It's no secret that sugar is bad for you, but the potential damage it can do to the body is more than more people comprehend. Instead of looking at this issue from a tsk-tsk, this-is-why-you-shouldn't-eat-sugar perspective, let's look at it from the vantage point of the positive effects of a sugar-free life. When one gives up the sweet stuff, the body immediately starts rejoicing, kicking in various healing processes, proving beneficial in both the short and long term.
Giving up anything that makes us feel good is always challenging at first. However, sugar is trickier because it is marketed under many different names, so a certain amount of vigilance is necessary. Other names for sugar include sucrose, evaporated cane juice, dextrose, barley malt, and high-fructose corn syrup (and this is just scraping the surface). To get the full, no-sugar diet effects, read food labels carefully and learn to recognize all the sneaky ways sugars are inserted into what we eat.
But first, it's important to examine what happens to the body when a person removes sugar from his or her diet, starting with the more immediate results and progressing to possible benefits that come further down the line.
The initial withdrawals will by no means feel like a benefit. It would be remiss not to caution that feelings of depression or irritability when first giving up sugar is common. This happens because the body is used to receiving a certain amount of sugar to burn for fuel and energy. When that mainline supply is cut off, it knows it has to conserve the little sugar it's getting (from other sources like fruits and carbs) to ensure all the essential body processes can keep working. It's a matter of prioritization.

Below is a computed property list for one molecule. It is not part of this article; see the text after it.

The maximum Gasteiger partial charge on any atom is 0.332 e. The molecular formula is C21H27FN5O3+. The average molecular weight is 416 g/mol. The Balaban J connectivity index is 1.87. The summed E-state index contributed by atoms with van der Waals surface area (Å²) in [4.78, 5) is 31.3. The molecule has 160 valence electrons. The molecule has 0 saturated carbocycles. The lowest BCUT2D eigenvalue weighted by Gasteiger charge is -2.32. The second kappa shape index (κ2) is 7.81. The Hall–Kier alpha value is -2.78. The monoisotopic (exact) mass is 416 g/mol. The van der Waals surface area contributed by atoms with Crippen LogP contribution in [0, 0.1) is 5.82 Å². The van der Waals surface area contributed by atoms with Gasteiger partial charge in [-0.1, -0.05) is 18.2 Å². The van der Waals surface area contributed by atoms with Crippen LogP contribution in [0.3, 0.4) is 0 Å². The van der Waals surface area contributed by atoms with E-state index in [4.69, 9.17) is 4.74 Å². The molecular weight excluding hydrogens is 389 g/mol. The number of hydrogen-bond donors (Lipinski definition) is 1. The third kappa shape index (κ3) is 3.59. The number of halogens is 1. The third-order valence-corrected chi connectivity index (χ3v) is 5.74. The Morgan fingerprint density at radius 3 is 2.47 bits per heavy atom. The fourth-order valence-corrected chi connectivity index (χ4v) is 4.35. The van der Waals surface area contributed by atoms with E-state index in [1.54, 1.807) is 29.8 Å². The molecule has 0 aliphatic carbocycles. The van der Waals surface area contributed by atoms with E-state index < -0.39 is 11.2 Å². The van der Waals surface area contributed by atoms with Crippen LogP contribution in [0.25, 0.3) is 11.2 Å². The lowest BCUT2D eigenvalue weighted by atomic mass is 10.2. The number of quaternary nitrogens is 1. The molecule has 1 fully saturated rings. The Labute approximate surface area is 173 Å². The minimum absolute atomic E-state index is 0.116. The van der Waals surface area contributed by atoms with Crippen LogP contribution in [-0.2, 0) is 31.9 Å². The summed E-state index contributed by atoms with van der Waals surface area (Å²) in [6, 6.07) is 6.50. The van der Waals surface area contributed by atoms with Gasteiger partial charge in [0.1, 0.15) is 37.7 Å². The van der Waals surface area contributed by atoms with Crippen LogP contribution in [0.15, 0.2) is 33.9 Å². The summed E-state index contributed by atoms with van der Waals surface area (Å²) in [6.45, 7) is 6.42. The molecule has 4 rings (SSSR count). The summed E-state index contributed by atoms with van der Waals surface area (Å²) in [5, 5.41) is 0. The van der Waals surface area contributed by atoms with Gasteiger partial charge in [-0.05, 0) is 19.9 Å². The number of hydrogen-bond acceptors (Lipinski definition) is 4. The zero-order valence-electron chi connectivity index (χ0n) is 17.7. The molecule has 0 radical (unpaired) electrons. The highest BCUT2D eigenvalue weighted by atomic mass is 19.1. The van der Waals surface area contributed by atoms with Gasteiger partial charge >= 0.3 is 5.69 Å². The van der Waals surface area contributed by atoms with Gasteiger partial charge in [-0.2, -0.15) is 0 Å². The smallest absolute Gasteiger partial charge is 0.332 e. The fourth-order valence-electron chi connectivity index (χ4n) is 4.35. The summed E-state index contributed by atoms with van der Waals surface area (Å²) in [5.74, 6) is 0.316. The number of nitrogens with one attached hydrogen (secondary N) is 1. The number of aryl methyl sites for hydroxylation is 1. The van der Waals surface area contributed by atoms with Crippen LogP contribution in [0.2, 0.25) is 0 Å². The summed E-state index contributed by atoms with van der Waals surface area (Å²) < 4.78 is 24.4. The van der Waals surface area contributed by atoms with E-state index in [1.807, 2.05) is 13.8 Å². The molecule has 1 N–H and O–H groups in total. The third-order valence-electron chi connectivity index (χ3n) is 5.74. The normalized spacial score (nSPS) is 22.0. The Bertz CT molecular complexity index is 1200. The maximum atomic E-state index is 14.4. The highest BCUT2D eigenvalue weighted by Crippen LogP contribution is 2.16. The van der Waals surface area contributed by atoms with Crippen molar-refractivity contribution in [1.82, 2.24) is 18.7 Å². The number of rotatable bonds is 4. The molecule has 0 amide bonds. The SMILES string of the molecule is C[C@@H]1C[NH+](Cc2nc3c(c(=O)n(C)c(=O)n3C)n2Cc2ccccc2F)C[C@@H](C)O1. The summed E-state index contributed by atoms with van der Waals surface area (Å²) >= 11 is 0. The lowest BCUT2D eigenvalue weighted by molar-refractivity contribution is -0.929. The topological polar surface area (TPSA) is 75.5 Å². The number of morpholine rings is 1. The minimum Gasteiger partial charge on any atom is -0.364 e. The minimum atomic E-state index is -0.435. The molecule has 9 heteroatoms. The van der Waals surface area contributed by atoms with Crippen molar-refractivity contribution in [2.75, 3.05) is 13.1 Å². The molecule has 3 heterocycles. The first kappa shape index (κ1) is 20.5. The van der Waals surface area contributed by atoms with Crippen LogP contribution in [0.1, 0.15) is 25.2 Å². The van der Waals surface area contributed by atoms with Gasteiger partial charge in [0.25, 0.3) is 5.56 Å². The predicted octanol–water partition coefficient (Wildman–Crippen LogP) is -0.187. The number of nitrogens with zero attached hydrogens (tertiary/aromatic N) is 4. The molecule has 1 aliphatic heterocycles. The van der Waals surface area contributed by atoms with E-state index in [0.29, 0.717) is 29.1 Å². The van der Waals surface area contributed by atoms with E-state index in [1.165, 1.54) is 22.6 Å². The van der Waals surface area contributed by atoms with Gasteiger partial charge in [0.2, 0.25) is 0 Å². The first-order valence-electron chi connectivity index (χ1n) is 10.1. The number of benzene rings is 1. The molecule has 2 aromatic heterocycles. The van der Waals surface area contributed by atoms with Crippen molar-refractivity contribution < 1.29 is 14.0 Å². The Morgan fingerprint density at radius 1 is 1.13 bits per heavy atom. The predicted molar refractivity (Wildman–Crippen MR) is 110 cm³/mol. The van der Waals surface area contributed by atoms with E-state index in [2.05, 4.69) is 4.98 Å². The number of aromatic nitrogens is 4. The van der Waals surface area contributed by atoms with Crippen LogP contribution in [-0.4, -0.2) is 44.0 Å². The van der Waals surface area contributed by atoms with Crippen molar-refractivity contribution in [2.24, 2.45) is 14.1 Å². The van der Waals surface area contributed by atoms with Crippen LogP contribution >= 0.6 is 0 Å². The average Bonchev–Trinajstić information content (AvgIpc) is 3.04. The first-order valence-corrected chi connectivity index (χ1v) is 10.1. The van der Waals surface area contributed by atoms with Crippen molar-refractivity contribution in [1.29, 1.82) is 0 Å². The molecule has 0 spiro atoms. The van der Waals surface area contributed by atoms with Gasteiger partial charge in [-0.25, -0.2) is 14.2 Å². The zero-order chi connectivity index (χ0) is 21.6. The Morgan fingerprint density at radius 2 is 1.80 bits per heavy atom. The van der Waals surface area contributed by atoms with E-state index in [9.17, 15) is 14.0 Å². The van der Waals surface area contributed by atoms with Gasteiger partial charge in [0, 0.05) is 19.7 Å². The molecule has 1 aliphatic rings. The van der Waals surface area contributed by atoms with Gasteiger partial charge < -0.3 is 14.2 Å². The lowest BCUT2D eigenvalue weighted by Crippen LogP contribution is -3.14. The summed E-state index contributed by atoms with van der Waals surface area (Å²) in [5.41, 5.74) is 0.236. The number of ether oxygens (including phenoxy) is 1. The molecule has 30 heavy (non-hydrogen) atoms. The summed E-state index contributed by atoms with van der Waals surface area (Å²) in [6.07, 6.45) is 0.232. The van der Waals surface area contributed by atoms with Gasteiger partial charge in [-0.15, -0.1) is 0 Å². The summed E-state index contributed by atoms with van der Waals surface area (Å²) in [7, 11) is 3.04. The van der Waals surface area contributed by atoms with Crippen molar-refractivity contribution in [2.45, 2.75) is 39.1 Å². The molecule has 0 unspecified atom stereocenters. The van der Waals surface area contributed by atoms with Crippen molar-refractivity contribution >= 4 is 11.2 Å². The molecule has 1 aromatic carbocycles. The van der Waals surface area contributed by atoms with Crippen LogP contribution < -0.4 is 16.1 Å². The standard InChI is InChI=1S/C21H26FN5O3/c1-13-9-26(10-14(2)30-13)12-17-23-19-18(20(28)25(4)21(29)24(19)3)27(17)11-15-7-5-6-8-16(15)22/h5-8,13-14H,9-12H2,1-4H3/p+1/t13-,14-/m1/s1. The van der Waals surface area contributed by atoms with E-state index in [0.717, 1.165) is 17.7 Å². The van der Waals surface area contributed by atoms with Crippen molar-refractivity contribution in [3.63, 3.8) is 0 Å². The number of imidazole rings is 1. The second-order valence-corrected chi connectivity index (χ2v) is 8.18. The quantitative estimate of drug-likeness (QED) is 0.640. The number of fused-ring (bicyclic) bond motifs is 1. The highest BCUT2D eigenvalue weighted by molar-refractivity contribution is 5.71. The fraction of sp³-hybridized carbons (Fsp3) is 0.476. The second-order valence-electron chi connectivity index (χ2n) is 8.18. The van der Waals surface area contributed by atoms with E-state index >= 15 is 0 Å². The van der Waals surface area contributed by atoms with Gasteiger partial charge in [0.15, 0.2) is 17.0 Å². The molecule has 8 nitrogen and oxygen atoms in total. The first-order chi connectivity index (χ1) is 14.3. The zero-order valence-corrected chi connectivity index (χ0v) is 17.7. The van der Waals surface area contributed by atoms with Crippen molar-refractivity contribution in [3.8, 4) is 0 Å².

As a result, the brain doesn't get all the fuel it needs right away, and depression and lethargy are the unfortunate side effects. The good news? It's only temporary.
It's common knowledge that a diet high in sugar dramatically increases the odds of developing diabetes. But what you may not realize is these odds drop almost immediately when you quit sugar. The pancreas doesn't have to produce as much insulin to handle all the sugars coming in, and the liver will begin to process the toxins it stored up instead of focusing on processing sugar.
Quitting sugar boosts your immune function. Sugar appears to have a direct impact on the white blood cells' ability to kill harmful bacteria. One study found this ability was reduced by as much as 50% for up to five hours after consuming sugar.
It stands to reason that removing sugar from your diet helps white blood cells do their job more efficiently, strengthening the immune system and protecting the body from colds and other illnesses.
Within 72 to 96 hours of calling it quits on sugar, the first visible advantages of your sacrifice may present themselves in a surprising place: your skin. Sugar dehydrates the skin, so with sugar removed from the equation, the skin immediately starts to rehydrate and replenish.
The color of your complexion will become healthier and heartier, oily skin will begin to clear up, dry skin will improve, and you may even notice fewer wrinkles.